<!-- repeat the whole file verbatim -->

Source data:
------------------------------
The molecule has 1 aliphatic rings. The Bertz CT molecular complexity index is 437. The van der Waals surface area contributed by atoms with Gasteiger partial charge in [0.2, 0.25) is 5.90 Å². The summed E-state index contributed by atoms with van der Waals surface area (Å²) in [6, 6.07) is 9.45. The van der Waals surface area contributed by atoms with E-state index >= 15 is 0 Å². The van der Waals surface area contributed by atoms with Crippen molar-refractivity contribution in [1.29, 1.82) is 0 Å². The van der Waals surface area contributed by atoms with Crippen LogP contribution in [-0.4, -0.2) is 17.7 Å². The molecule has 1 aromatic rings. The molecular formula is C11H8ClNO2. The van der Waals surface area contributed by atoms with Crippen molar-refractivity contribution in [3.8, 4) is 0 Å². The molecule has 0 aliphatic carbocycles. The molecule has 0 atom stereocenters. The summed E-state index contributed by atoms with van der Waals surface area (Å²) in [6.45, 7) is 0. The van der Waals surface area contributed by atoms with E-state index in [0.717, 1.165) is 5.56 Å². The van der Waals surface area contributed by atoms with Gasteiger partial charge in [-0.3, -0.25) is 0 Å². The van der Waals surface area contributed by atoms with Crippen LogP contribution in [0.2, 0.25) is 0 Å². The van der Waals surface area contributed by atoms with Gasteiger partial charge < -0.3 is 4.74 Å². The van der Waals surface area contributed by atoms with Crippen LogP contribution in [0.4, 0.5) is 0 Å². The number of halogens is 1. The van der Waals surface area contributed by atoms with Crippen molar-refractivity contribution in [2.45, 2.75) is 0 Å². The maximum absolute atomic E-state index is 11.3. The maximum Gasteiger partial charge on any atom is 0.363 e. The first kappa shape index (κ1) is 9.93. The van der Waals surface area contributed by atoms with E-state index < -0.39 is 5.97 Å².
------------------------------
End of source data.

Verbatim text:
The molecule has 1 aliphatic rings. The Bertz CT molecular complexity index is 437. The van der Waals surface area contributed by atoms with Gasteiger partial charge in [0.2, 0.25) is 5.90 Å². The summed E-state index contributed by atoms with van der Waals surface area (Å²) in [6, 6.07) is 9.45. The van der Waals surface area contributed by atoms with E-state index >= 15 is 0 Å². The van der Waals surface area contributed by atoms with Crippen molar-refractivity contribution in [1.29, 1.82) is 0 Å². The van der Waals surface area contributed by atoms with Crippen LogP contribution in [-0.4, -0.2) is 17.7 Å². The molecule has 1 aromatic rings. The molecular formula is C11H8ClNO2. The van der Waals surface area contributed by atoms with Crippen molar-refractivity contribution in [3.8, 4) is 0 Å². The molecule has 0 aliphatic carbocycles. The molecule has 0 atom stereocenters. The summed E-state index contributed by atoms with van der Waals surface area (Å²) in [6.45, 7) is 0. The van der Waals surface area contributed by atoms with E-state index in [0.717, 1.165) is 5.56 Å². The van der Waals surface area contributed by atoms with Gasteiger partial charge in [-0.3, -0.25) is 0 Å². The van der Waals surface area contributed by atoms with Crippen LogP contribution in [0.2, 0.25) is 0 Å². The van der Waals surface area contributed by atoms with Gasteiger partial charge < -0.3 is 4.74 Å². The van der Waals surface area contributed by atoms with Crippen LogP contribution in [0.4, 0.5) is 0 Å². The number of halogens is 1. The van der Waals surface area contributed by atoms with Crippen molar-refractivity contribution in [2.45, 2.75) is 0 Å². The maximum absolute atomic E-state index is 11.3. The maximum Gasteiger partial charge on any atom is 0.363 e. The first kappa shape index (κ1) is 9.93. The van der Waals surface area contributed by atoms with E-state index < -0.39 is 5.97 Å².